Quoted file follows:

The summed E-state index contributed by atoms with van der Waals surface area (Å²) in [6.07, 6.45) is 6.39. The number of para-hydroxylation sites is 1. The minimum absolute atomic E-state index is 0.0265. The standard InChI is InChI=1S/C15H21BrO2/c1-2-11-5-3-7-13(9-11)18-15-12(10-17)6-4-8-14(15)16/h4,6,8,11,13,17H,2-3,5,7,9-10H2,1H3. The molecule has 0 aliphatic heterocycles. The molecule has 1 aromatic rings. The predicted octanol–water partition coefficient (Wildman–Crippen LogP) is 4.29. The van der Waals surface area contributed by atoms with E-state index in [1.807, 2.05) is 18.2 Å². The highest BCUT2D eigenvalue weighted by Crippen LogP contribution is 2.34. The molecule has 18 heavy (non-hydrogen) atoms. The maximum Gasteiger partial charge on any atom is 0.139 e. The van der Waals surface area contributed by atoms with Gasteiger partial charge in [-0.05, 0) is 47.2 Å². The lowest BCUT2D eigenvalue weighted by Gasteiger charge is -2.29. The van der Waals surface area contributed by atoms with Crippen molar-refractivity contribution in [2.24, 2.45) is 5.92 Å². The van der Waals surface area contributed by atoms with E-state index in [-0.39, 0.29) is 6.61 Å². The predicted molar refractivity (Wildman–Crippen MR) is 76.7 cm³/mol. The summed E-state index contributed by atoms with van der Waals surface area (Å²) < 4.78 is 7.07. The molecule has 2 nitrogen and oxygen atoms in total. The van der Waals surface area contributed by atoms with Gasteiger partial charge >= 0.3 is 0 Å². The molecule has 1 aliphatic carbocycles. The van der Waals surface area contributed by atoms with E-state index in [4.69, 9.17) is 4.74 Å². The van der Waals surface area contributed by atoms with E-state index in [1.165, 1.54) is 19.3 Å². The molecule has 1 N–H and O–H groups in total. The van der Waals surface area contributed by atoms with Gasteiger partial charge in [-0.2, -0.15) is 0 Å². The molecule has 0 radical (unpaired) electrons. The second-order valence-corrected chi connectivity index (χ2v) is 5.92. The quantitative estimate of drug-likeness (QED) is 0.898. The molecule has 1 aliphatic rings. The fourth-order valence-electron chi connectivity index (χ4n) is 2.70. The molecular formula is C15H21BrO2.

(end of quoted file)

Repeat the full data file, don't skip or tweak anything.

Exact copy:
The summed E-state index contributed by atoms with van der Waals surface area (Å²) in [6.07, 6.45) is 6.39. The number of para-hydroxylation sites is 1. The minimum absolute atomic E-state index is 0.0265. The standard InChI is InChI=1S/C15H21BrO2/c1-2-11-5-3-7-13(9-11)18-15-12(10-17)6-4-8-14(15)16/h4,6,8,11,13,17H,2-3,5,7,9-10H2,1H3. The molecule has 0 aliphatic heterocycles. The molecule has 1 aromatic rings. The predicted octanol–water partition coefficient (Wildman–Crippen LogP) is 4.29. The van der Waals surface area contributed by atoms with E-state index in [1.807, 2.05) is 18.2 Å². The highest BCUT2D eigenvalue weighted by Crippen LogP contribution is 2.34. The molecule has 18 heavy (non-hydrogen) atoms. The maximum Gasteiger partial charge on any atom is 0.139 e. The van der Waals surface area contributed by atoms with Gasteiger partial charge in [-0.05, 0) is 47.2 Å². The lowest BCUT2D eigenvalue weighted by Gasteiger charge is -2.29. The van der Waals surface area contributed by atoms with Crippen molar-refractivity contribution in [2.24, 2.45) is 5.92 Å². The van der Waals surface area contributed by atoms with E-state index in [-0.39, 0.29) is 6.61 Å². The predicted molar refractivity (Wildman–Crippen MR) is 76.7 cm³/mol. The summed E-state index contributed by atoms with van der Waals surface area (Å²) < 4.78 is 7.07. The molecule has 2 nitrogen and oxygen atoms in total. The van der Waals surface area contributed by atoms with Gasteiger partial charge >= 0.3 is 0 Å². The molecule has 1 aliphatic carbocycles. The van der Waals surface area contributed by atoms with E-state index in [4.69, 9.17) is 4.74 Å². The van der Waals surface area contributed by atoms with E-state index in [1.165, 1.54) is 19.3 Å². The molecule has 1 N–H and O–H groups in total. The van der Waals surface area contributed by atoms with Gasteiger partial charge in [-0.2, -0.15) is 0 Å². The molecule has 0 radical (unpaired) electrons. The second-order valence-corrected chi connectivity index (χ2v) is 5.92. The quantitative estimate of drug-likeness (QED) is 0.898. The molecule has 1 aliphatic rings. The fourth-order valence-electron chi connectivity index (χ4n) is 2.70. The molecular formula is C15H21BrO2.